KIEV, Sep 30 (Reuters) Ukrainians, buffeted by months of political turmoil, began choosing a new parliament today in an election which President Viktor Yushchenko said gave them the choice between ''false stability and change''.
Yushchenko, swept to power in the 2004 ''Orange revolution'', has been locked in a power struggle with the man he defeated in that upheaval, the resurgent prime minister, Viktor Yanukovich.
The president has rejoined forces with Yulia Tymoshenko, the heroine of those protests in Kiev's Independence Square against presidential election fraud. Together they hope to unseat Yanukovich from government.
''The choice is between two alternatives -- false stability and change,'' the president said after voting in central Kiev with his wife and one of his five children. ''And I believe the nation will opt for change.'' He said the early election, Ukraine's third ballot in as many years, would put an end to confrontation and enable the country to concentrate on its economic development.
''I think there will be some emotion after the election, but this will be mere episodes. Society will achieve an understanding,'' he said. ''There will be no more demonstrating in the square.'' Yanukovich discounted any suggestions that disputes over the outcome of the vote could provoke more turmoil.
''I think there will be no more early elections in Ukraine,'' he said at a central Kiev polling station. Protests would take place, he said, only if there were ''legal excesses''.
The two men have been embroiled in a power struggle ever since Yanukovich became prime minister last year, bouncing back from defeat in the rerun of the rigged 2004 presidential vote.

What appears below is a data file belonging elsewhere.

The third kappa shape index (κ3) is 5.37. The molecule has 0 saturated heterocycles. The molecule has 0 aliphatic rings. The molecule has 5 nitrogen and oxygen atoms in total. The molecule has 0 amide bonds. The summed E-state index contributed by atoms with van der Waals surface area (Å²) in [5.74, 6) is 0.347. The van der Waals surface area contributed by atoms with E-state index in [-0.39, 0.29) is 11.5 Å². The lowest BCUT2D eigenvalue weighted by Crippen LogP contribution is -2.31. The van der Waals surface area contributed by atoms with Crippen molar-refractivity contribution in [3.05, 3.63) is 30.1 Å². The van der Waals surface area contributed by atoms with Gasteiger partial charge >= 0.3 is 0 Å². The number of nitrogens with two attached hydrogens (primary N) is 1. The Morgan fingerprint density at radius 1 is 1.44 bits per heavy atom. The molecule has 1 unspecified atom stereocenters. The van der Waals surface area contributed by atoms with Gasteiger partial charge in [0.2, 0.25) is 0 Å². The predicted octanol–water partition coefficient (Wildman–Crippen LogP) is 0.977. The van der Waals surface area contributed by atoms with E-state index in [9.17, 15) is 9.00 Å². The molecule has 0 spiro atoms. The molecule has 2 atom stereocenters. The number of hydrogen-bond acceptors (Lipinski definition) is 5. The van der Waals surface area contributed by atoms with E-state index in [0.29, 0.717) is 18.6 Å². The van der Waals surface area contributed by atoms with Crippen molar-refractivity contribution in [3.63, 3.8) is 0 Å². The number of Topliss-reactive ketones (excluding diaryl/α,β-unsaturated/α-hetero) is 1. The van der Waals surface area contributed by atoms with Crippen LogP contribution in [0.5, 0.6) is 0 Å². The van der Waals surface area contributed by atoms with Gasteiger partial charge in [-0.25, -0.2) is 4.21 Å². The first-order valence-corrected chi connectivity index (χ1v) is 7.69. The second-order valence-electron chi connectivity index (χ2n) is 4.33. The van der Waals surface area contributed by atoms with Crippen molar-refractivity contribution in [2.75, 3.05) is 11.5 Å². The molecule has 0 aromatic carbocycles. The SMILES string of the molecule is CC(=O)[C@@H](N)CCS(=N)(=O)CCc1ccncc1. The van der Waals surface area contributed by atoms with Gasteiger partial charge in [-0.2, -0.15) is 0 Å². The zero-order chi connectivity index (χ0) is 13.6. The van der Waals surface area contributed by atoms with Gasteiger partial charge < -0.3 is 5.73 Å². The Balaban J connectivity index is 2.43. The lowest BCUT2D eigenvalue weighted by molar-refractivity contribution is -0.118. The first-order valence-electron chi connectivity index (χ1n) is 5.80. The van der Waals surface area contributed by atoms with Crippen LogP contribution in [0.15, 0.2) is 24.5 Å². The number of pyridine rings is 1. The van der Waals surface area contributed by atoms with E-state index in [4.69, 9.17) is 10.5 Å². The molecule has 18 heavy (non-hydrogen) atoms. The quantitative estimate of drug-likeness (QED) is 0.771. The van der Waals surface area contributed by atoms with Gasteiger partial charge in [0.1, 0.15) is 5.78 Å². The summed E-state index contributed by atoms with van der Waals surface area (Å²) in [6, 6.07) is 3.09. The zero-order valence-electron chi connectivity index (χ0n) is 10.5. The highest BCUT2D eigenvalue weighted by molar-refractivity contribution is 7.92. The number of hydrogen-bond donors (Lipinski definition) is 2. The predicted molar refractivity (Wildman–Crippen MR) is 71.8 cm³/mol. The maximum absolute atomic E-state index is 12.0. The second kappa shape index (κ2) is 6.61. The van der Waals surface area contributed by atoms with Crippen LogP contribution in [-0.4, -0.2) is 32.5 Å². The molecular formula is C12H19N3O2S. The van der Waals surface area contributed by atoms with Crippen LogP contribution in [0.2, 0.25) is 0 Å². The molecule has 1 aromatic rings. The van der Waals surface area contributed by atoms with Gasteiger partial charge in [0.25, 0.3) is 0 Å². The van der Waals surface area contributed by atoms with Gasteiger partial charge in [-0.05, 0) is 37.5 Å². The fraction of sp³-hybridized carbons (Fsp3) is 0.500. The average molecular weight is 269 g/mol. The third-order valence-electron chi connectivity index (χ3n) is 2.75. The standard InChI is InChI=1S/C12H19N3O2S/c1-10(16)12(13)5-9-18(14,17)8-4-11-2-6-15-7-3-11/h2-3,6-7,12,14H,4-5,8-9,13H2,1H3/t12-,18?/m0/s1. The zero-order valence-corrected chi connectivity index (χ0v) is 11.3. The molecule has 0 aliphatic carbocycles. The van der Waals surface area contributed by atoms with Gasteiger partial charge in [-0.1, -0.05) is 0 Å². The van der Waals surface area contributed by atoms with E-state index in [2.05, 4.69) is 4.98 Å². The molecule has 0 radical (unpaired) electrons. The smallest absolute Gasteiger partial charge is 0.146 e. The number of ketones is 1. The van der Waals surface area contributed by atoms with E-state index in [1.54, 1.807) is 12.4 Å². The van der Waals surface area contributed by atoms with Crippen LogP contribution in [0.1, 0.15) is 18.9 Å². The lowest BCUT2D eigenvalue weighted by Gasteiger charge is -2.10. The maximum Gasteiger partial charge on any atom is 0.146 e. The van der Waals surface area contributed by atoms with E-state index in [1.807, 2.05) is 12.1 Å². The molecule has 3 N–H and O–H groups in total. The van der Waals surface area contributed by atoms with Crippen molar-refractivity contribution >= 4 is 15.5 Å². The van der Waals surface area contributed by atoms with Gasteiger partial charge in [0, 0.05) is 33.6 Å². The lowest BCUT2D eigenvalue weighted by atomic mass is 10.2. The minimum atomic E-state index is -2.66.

COALITION TALKS AHEAD But no clear winner is expected in Sunday's poll, called by Yushchenko after he accused Yanukovich of an illegal power grab.
Long talks to form a coalition government are almost certain.
Major economic reforms and policy initiatives have stalled as the men bickered. Contradictory orders from the president and the government have created confusion, which has been compounded by hasty and ill-defined changes to presidential powers.
Yanukovich's government has, however, overseen strong economic growth -- 7.1 per cent last year. He says a vote for his Regions Party means stability and better standards of living for the 47 million Ukrainians who earn an average of 260 dollar a month.
Polling stations to elect the 450-member assembly opened at 0930 IST and close at 0030 IST. Exit polls will be made public immediately afterwards, with official results available from Monday morning.
The last opinion polls, dating from two weeks ago, showed Yanukovich and his Communist allies just ahead of the combined tally of the pro-presidential Our Ukraine and Tymoshenko's bloc.
Tymoshenko, whose fiery speeches inspired crowds in the 2004 mass protests, is almost certain to become prime minister if the Orange camp wins. She was Yushchenko's first premier in 2005, but he sacked her amid debilitating infighting in her team.
Yanukovich has not ruled out a ''grand coalition'' between his Regions Party and Our Ukraine. That scenario, favoured by several economic analysts, would shut Tymoshenko out of government.
More than 3,000 international observers are overseeing the vote, led by a 700-strong team from the Organisation for Security and Cooperation in Europe.
REUTERS SZ PM1427